Writer | Listener
Tune in to the first Typewriter Poets' Roundtable Sept 20 4pm PT
Our first nationwide roundtable navigates building personal connection in a pandemic - with keynote speaker LAMARKS of Ars Poetica.
"Sonia-Wallace does on the page what he does on his typewriter...he charms us."
The Poetry of Strangers
"Full of optimism and wide-eyed wonder...It’s a book that should give comfort to any parent whose kid utters those blood-will-run-cold words, “Mom, Dad — I want to be a poet.” Sonia-Wallace proves that not only can you make a living at it; you might even change people’s lives." - The New York Times
The Poetry of Strangers is a deep dive into what communities across America reply when asked, "what do you need a poem about?" and the deep desire to be heard that the author found.
View the book launch from June 30!
About the Book
It might surprise you who’s a fan of poetry — when it meets them where they are.
Before he became an award-winning writer and poet, Brian Sonia-Wallace set up a typewriter on the street with a sign that said “Poetry Store” and discovered something surprising: all over America, people want poems. An amateur busker at first, Brian asked countless strangers, “What do you need a poem about?” To his surprise, passersby opened up to share their deepest yearnings, loves, and heartbreaks. Hundreds of them. Then thousands. Around the nation, Brian’s poetry crusade drew countless converts from all walks of life.
In The Poetry of Strangers, Brian tells the story of his cross-country journey in a series of heartfelt and insightful essays. From Minnesota to Tennessee, California to North Dakota, Brian discovered that people aren’t so afraid of poetry when it’s telling their stories. In “dying” towns flourish vibrant artistic spirits and fascinating American characters who often pass under the radar, from the Mall of America’s mall walkers to retirees on Amtrak to self-proclaimed witches in Salem.
In a time of unprecedented loneliness and isolation, Brian’s journey shows how art can be a vital bridge to community in surprising places. Conventional wisdom says Americans don’t want to talk to each other, but according to this poet-for-hire, everyone is just dying to be heard.
Thought-provoking, moving, and eye-opening, The Poetry of Strangers is an unforgettable portrait of America told through the hidden longings of one person at a time, by one of our most important voices today. The fault lines and conflicts which divide us fall away when we remember to look, in every stranger, for poetry.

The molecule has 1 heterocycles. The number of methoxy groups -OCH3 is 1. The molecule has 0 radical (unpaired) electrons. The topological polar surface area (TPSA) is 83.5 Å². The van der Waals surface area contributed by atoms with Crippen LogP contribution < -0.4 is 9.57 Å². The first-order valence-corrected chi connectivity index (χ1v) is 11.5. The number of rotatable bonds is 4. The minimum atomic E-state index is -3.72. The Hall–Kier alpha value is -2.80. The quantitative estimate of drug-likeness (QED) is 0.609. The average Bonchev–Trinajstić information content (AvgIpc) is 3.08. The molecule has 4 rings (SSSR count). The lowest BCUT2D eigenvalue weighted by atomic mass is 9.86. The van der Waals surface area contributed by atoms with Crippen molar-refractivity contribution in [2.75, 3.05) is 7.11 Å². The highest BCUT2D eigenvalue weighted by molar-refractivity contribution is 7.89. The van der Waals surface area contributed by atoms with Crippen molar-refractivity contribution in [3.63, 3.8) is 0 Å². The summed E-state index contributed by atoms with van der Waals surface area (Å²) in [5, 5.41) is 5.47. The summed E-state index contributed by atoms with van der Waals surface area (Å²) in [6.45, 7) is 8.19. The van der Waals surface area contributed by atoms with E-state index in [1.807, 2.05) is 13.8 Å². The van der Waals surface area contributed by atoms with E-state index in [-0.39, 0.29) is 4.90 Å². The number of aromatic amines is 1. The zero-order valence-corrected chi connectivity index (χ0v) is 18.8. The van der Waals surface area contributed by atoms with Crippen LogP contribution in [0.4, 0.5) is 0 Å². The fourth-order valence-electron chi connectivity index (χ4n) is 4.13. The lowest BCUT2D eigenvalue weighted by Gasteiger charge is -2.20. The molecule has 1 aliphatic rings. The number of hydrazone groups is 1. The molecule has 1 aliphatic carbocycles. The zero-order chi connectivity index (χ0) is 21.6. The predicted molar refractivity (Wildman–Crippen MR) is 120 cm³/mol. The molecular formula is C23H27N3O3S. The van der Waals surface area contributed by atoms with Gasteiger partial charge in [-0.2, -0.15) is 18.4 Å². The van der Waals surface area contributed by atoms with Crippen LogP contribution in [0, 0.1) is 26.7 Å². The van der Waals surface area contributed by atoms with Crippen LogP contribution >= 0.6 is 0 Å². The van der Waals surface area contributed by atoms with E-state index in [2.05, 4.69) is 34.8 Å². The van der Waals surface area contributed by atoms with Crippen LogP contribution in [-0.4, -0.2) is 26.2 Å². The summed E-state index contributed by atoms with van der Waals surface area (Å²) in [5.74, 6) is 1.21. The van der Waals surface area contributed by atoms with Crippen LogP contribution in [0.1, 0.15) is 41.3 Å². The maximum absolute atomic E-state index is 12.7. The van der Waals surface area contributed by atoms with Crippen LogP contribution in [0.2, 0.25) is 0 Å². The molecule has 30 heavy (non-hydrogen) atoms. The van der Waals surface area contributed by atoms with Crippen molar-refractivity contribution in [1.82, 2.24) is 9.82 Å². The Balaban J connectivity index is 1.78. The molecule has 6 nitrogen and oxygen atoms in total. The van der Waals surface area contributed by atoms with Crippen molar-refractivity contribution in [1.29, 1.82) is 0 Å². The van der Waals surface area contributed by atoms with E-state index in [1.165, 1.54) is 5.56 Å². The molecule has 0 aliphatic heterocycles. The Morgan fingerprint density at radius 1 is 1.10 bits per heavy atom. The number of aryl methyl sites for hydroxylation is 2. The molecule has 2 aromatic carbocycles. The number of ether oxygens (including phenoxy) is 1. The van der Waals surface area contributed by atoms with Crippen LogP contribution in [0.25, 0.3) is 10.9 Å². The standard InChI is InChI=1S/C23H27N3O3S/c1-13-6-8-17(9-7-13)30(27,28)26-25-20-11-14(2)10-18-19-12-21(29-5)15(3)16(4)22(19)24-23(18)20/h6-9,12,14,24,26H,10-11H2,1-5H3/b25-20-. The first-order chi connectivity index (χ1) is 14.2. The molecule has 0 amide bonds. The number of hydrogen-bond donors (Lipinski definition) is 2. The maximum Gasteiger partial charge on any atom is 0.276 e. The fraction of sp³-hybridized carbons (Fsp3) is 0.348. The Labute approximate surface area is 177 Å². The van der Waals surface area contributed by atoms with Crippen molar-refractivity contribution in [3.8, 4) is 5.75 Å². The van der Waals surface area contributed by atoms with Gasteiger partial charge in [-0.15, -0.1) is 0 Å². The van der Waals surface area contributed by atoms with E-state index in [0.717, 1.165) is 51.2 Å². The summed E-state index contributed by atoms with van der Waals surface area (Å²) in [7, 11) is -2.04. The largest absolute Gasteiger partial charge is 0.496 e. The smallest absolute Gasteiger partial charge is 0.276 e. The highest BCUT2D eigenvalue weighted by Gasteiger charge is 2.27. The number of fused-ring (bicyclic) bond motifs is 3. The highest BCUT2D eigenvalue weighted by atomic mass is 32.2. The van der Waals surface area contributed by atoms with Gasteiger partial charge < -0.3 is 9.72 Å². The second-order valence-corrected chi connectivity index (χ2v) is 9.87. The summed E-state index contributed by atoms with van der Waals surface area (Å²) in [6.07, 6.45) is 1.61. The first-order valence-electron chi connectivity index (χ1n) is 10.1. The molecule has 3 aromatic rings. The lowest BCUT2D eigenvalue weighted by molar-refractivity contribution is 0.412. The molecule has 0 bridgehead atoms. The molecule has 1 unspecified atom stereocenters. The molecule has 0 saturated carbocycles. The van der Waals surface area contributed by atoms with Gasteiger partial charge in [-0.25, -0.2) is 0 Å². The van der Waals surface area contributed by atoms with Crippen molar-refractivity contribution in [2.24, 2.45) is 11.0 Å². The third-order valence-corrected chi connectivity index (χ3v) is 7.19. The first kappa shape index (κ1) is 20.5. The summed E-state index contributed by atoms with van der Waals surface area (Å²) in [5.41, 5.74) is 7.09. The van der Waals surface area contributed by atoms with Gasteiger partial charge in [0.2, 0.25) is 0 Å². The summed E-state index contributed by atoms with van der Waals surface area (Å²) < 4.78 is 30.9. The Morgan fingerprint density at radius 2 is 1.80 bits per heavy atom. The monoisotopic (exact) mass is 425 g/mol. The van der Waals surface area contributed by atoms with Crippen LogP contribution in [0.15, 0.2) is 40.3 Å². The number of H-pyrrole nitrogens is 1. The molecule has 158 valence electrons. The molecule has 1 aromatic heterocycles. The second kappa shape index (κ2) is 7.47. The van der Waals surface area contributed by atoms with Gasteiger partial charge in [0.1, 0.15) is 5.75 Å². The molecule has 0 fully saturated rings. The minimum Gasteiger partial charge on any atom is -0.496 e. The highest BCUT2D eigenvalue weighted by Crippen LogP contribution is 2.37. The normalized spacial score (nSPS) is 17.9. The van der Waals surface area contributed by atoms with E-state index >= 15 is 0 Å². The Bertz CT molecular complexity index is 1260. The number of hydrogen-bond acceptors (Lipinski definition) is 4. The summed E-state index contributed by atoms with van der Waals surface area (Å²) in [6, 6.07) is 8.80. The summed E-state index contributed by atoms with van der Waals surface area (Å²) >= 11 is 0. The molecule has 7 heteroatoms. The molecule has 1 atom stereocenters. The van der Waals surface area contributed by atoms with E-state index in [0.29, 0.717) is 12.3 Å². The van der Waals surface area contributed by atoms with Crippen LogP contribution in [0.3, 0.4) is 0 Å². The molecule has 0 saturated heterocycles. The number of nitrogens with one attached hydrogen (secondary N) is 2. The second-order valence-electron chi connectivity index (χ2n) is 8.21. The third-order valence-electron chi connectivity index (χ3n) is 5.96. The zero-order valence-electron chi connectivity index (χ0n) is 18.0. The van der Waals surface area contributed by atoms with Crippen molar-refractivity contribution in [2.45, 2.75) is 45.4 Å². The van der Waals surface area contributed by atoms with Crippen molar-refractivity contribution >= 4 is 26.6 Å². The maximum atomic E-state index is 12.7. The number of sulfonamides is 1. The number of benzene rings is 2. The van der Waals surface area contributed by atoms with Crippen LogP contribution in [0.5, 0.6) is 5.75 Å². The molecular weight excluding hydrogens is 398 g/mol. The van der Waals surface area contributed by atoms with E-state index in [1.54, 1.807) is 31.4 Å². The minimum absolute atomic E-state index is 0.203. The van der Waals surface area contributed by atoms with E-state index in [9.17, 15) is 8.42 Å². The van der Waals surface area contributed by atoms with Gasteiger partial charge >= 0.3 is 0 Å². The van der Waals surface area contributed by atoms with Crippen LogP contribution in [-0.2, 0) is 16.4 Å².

Available for Purchase Now!
Images from my travels
strangers need poems in the strangest places...
Want to read a bit?
The Poetry of Strangers Excerpt: Railroad Writer
Before the railroad, church clock towers struck the hour based on a noon when the sun was directly overhead, so all time was local. The train companies were the ones who pushed for a universal time, set off a standard maritime clock which before had been essential only for sailors charting course. On the 18th of November, 1883, telegraph lines transmitted time signals to all major cities in the United States at noon on the dot, wiping out over 300 local times.
As we pass Albuquerque, a middle aged married couple and the wife’s mother get on and strike up a conversation about the typewriter I’ve had in front of me for nearly an hour. We do the typical train small talk – where did you get on? Where are you going? Why the train? Jo Ann, the wife, answers instantly. “I don’t fly!” It’s a common refrain.
Jo Ann and her family are visiting kids and grandkids, and are celebrating with Bud Lights at 11:30am. Once we’ve broken the ice and they’ve expressed openness to me writing a poem to commemorate the trip, I ask Jo Ann, “what do you need a poem about?” Her response is as instantaneous as it is dreaded.
“Sadie!” she quips.
In my experience as a poet for hire, what unites us across the entire United States, red and blue, is our urgent need for a poem about our dog. I swallow my snobbery and start to write. I’m halfway through my next poem when Jo Ann’s mother interrupts – “I didn’t tell you about my dog! I call her Miss Daisy, and I drive her!” A pause for laughter.
But then the woman gets more thoughtful. “I speak to Miss Daisy in Spanish,” she woman tells me, “I don’t speak in Spanish much anymore, but I do it for her, for whatever reason.” The language of childhood, youth, family. I suddenly have a glimpse of this woman’s life in an air conditioned desert bubble, older and not getting out much, with a little dog as a tether to her humanity.
As I’m writing, a young woman who’s been sitting behind me slips me a piece of paper with her topic on it. “I’m Dori, I’m a writer, too. Maybe I can write you one…” I grin. The car has transformed into a pop-up poetry salon, passengers at different tables reading and writing. Two little girls with their grandmother pass and type their names on the typewriter. I overhear, from a few tables away, grandma saying, “let’s play ‘make a poem!’” as they sit down. The game lasts just a few minutes in their attention spans before they turn to something else.
“Art is what we take care of,” a librarian I sit with at lunch tells me.
A text we have been dreaming of - the act of empowering invisibilized peoples, literature and human beings in danger.
An enlightening project that exposes how alike we are in our differences.
Earnest and soulful....Readers will be heartened and inspired by Sonia-Wallace’s artistic and spiritual coming of age.
[Brian's] voice in writing about poetry in human lives is endearing, smart, captivating, humane, compassionate--everything I wish our country were, every day.